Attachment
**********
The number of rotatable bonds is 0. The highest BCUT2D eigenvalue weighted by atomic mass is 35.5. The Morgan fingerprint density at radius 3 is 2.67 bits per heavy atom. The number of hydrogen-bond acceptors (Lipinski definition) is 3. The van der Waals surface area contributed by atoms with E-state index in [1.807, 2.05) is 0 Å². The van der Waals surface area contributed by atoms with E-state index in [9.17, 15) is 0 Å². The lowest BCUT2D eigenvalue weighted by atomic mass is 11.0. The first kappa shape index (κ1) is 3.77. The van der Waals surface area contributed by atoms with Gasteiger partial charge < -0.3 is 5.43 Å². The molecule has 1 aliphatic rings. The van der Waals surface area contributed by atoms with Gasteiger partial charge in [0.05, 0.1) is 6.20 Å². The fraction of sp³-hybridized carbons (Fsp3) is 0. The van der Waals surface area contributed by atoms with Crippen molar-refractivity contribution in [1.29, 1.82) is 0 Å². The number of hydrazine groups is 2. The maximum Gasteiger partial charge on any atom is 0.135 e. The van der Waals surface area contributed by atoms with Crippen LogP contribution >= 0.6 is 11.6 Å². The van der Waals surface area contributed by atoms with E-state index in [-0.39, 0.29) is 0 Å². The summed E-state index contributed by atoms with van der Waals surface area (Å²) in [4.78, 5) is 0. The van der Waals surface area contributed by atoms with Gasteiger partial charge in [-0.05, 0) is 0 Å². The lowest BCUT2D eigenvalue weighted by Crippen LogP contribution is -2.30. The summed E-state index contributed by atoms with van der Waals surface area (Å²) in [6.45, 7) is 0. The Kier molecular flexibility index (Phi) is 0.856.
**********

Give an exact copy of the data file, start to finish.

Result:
The number of rotatable bonds is 0. The highest BCUT2D eigenvalue weighted by atomic mass is 35.5. The Morgan fingerprint density at radius 3 is 2.67 bits per heavy atom. The number of hydrogen-bond acceptors (Lipinski definition) is 3. The van der Waals surface area contributed by atoms with E-state index in [1.807, 2.05) is 0 Å². The van der Waals surface area contributed by atoms with E-state index in [9.17, 15) is 0 Å². The lowest BCUT2D eigenvalue weighted by atomic mass is 11.0. The first kappa shape index (κ1) is 3.77. The van der Waals surface area contributed by atoms with Gasteiger partial charge < -0.3 is 5.43 Å². The molecule has 1 aliphatic rings. The van der Waals surface area contributed by atoms with Gasteiger partial charge in [0.05, 0.1) is 6.20 Å². The fraction of sp³-hybridized carbons (Fsp3) is 0. The van der Waals surface area contributed by atoms with Crippen molar-refractivity contribution in [1.29, 1.82) is 0 Å². The number of hydrazine groups is 2. The maximum Gasteiger partial charge on any atom is 0.135 e. The van der Waals surface area contributed by atoms with Crippen LogP contribution >= 0.6 is 11.6 Å². The van der Waals surface area contributed by atoms with E-state index in [-0.39, 0.29) is 0 Å². The summed E-state index contributed by atoms with van der Waals surface area (Å²) in [4.78, 5) is 0. The van der Waals surface area contributed by atoms with Gasteiger partial charge in [-0.05, 0) is 0 Å². The lowest BCUT2D eigenvalue weighted by Crippen LogP contribution is -2.30. The summed E-state index contributed by atoms with van der Waals surface area (Å²) in [6.45, 7) is 0. The Kier molecular flexibility index (Phi) is 0.856.